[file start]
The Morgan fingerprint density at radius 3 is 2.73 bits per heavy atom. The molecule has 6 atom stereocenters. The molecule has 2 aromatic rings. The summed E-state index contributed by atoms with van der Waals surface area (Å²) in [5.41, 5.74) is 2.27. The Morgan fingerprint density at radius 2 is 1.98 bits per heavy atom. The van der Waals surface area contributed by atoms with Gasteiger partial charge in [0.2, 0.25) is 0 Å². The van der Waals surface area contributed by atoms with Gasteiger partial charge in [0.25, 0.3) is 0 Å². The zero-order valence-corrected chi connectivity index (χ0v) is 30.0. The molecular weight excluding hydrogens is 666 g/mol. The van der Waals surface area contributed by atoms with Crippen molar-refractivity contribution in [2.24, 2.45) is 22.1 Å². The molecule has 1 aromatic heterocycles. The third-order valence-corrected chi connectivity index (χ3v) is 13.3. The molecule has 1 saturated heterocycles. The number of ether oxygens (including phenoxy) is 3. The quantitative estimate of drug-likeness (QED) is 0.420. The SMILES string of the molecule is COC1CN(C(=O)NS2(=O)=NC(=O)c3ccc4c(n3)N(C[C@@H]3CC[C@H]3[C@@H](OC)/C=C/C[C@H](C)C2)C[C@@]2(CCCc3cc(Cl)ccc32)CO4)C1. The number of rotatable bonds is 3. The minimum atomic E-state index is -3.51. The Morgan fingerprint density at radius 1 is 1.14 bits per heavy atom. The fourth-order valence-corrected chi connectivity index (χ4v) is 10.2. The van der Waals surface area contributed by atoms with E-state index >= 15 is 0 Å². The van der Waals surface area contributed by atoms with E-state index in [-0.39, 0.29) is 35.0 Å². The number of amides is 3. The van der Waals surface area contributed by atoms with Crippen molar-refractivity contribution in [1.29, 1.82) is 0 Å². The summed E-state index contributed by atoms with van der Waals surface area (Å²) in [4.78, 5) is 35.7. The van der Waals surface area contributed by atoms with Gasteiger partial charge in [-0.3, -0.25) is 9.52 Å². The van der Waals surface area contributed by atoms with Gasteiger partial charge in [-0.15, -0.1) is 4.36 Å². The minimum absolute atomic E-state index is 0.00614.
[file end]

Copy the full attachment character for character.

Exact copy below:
The Morgan fingerprint density at radius 3 is 2.73 bits per heavy atom. The molecule has 6 atom stereocenters. The molecule has 2 aromatic rings. The summed E-state index contributed by atoms with van der Waals surface area (Å²) in [5.41, 5.74) is 2.27. The Morgan fingerprint density at radius 2 is 1.98 bits per heavy atom. The van der Waals surface area contributed by atoms with Gasteiger partial charge in [0.2, 0.25) is 0 Å². The van der Waals surface area contributed by atoms with Gasteiger partial charge in [0.25, 0.3) is 0 Å². The zero-order valence-corrected chi connectivity index (χ0v) is 30.0. The molecular weight excluding hydrogens is 666 g/mol. The van der Waals surface area contributed by atoms with Crippen molar-refractivity contribution in [2.24, 2.45) is 22.1 Å². The molecule has 1 aromatic heterocycles. The third-order valence-corrected chi connectivity index (χ3v) is 13.3. The molecule has 1 saturated heterocycles. The number of ether oxygens (including phenoxy) is 3. The quantitative estimate of drug-likeness (QED) is 0.420. The SMILES string of the molecule is COC1CN(C(=O)NS2(=O)=NC(=O)c3ccc4c(n3)N(C[C@@H]3CC[C@H]3[C@@H](OC)/C=C/C[C@H](C)C2)C[C@@]2(CCCc3cc(Cl)ccc32)CO4)C1. The number of rotatable bonds is 3. The minimum atomic E-state index is -3.51. The Morgan fingerprint density at radius 1 is 1.14 bits per heavy atom. The fourth-order valence-corrected chi connectivity index (χ4v) is 10.2. The van der Waals surface area contributed by atoms with E-state index >= 15 is 0 Å². The van der Waals surface area contributed by atoms with E-state index in [-0.39, 0.29) is 35.0 Å². The number of amides is 3. The van der Waals surface area contributed by atoms with Crippen molar-refractivity contribution in [1.29, 1.82) is 0 Å². The summed E-state index contributed by atoms with van der Waals surface area (Å²) in [4.78, 5) is 35.7. The van der Waals surface area contributed by atoms with Gasteiger partial charge in [-0.3, -0.25) is 9.52 Å². The van der Waals surface area contributed by atoms with Gasteiger partial charge in [-0.15, -0.1) is 4.36 Å². The minimum absolute atomic E-state index is 0.00614.